Note: You are currently viewing documentation for Moodle 1.9. Up-to-date documentation for the latest stable version is available here: Workshop grading strategies.

# Workshop grading strategies

Simply said, selected grading strategy determines how the assessment form may look like and how the final grade for submission is calculated from all the filled assessment forms for the given submission. Workshop ships with four standard grading strategies. More strategies can be developed as pluggable extensions.

## Accumulative grading strategy

In this case, the assessment form consists of a set of criteria. Each criteria is graded separately using either a number grade (eg out of 100) or a scale (using either one of site-wide scale or a scale defined in a course). Each criterion can have its weight set. Reviewers can put comments to all assessed criteria.

When calculating the total grade for the submission, the grades for particular criteria are firstly normalized to a range from 0% to 100%. Then the total grade by a given assessment is calculated as weighted mean of normalized grades. Scales are considered as grades from 0 to M-1, where M is the number of scale items.

${\displaystyle G_{s}={\frac {\sum _{i=1}^{N}{\frac {g_{i}}{max_{i}}}w_{i}}{\sum _{i=1}^{N}w_{i}}}}$
where ${\displaystyle g_{i}\in \mathbb {N} }$ is the grade given to the i-th criterion, ${\displaystyle max_{i}\in \mathbb {N} }$ is the maximal possible grade of the i-th criterion, ${\displaystyle w_{i}\in \mathbb {N} }$ is the weight of the i-th criterion and ${\displaystyle N\in \mathbb {N} }$ is the number of criteria in the assessment form.

It is important to realize that the influence of a particular criterion is determined by its weight only, not the grade type or range used. Let us have three criteria in the form, first using 0-100 grade, the second 0-20 grade and the third using a three items scale. If they all have the same weight, then giving grade 50 in the first criteria has the same impact as giving grade 10 for the second criteria.

## Comments

The assessment form is similar to the one used in accumulative grading strategy but no grades can be given, just comments. The total grade for the assessed submission is always set to 100%. This strategy can be effective in repetitive workflows when the submissions are firstly just commented by reviewers to provide initial feedback to the authors. Then Workshop is switched back to the submission phase and the authors can improve it according the comments. Then the grading strategy can be changed to a one using proper grading and submissions are assessed again using different assessment form.

## Number of errors

In Moodle 1.x, this was called Error banded strategy. The assessment form consists of several assertions, each of them can be marked as passed or failed by the reviewer. Various words can be set to express the pass or failure state - eg Yes/No, Present/Missing, Good/Poor, etc.

The grade given by a particular assessment is calculated from the weighted count of negative assessment responses (failed assertions). Here, the weighted count means that a response with weight ${\displaystyle w_{i}}$ is counted ${\displaystyle w_{i}}$-times. Course facilitators define a mapping table that converts the number of failed assertions to a percent grade for the given submission. Zero failed assertion is always mapped to 100% grade.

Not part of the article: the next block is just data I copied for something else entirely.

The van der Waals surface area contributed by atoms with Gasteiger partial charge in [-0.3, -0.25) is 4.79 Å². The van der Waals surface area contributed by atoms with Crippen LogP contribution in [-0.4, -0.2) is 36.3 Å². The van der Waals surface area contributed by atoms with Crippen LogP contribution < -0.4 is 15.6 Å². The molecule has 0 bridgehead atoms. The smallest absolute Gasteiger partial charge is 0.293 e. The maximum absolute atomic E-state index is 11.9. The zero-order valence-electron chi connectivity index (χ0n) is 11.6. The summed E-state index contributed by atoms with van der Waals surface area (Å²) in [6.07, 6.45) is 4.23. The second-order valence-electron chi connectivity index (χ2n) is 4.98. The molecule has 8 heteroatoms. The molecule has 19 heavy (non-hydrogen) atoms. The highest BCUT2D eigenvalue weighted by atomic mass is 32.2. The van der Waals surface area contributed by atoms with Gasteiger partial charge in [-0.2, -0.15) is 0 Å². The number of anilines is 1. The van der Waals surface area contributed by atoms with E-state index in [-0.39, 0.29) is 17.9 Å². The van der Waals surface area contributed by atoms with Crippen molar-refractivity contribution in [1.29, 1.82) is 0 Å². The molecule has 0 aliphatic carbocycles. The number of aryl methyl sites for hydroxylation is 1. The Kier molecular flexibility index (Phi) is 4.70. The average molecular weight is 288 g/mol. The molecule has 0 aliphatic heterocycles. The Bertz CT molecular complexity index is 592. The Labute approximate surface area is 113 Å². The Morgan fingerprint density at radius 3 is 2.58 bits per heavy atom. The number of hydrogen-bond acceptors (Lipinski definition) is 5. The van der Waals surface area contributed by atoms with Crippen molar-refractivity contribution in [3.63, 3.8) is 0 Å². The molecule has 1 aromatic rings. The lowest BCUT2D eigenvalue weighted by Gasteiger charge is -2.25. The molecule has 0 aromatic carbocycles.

This strategy may be used to make sure that certain criteria were addressed in the submission. Examples of such assessment assertions are: Has less than 3 spelling errors, Has no formatting issues, Has creative ideas, Meets length requirements etc. This assessment method is considered as easier for reviewers to understand and deal with. Therefore it is suitable even for younger participants or those just starting with peer assessment, while still producing quite objective results.

## Rubric

See the description of this scoring tool at Wikipedia. The rubric assessment form consists of a set of criteria. For each criterion, several ordered descriptive levels is provided. A number grade is assigned to each of these levels. The reviewer chooses which level answers/describes the given criterion best.

The final grade is aggregated as

${\displaystyle G_{s}={\frac {\sum _{i=1}^{N}g_{i}}{\sum _{i=1}^{N}max_{i}}}}$
where ${\displaystyle g_{i}\in \mathbb {N} }$ is the grade given to the i-th criterion, ${\displaystyle max_{i}\in \mathbb {N} }$ is the maximal possible grade of the i-th criterion and ${\displaystyle N\in \mathbb {N} }$ is the number of criteria in the rubric.

Example of a single criterion can be: Overall quality of the paper with the levels 5 - An excellent paper, 3 - A mediocre paper, 0 - A weak paper (the number represent the grade).

There are two modes how the assessment form can be rendered - either in common grid form or in a list form. It is safe to switch the representation of the rubric any time and it is better to actually try it than to read a description here :-)

Note on backwards compatibility: This strategy merges the legacy Rubric and Criterion strategies from Moodle 1.x into a single one. Conceptually, legacy Criterion was just one dimension of Rubric. In Workshop 1.x, Rubric could have several criteria (categories) but were limited to a fixed scale with 0-4 points. On the other hand, Criterion strategy in Workshop 1.9 could use custom scale, but was limited to a single aspect of assessment. The new Rubric strategy combines the old two. To mimic the legacy behaviour, the old Workshop are automatically upgraded so that:

• Criterion strategy from 1.9 are replaced with Rubric 2.0 using just one dimension
• Rubric from 1.9 are by Rubric 2.0 by using point scale 0-4 for every criterion.

In Moodle 1.9, reviewer could suggest an optional adjustment to a final grade. This is not supported any more. Eventually this may be supported in the future versions again as a standard feature for all grading strategies, not only rubric.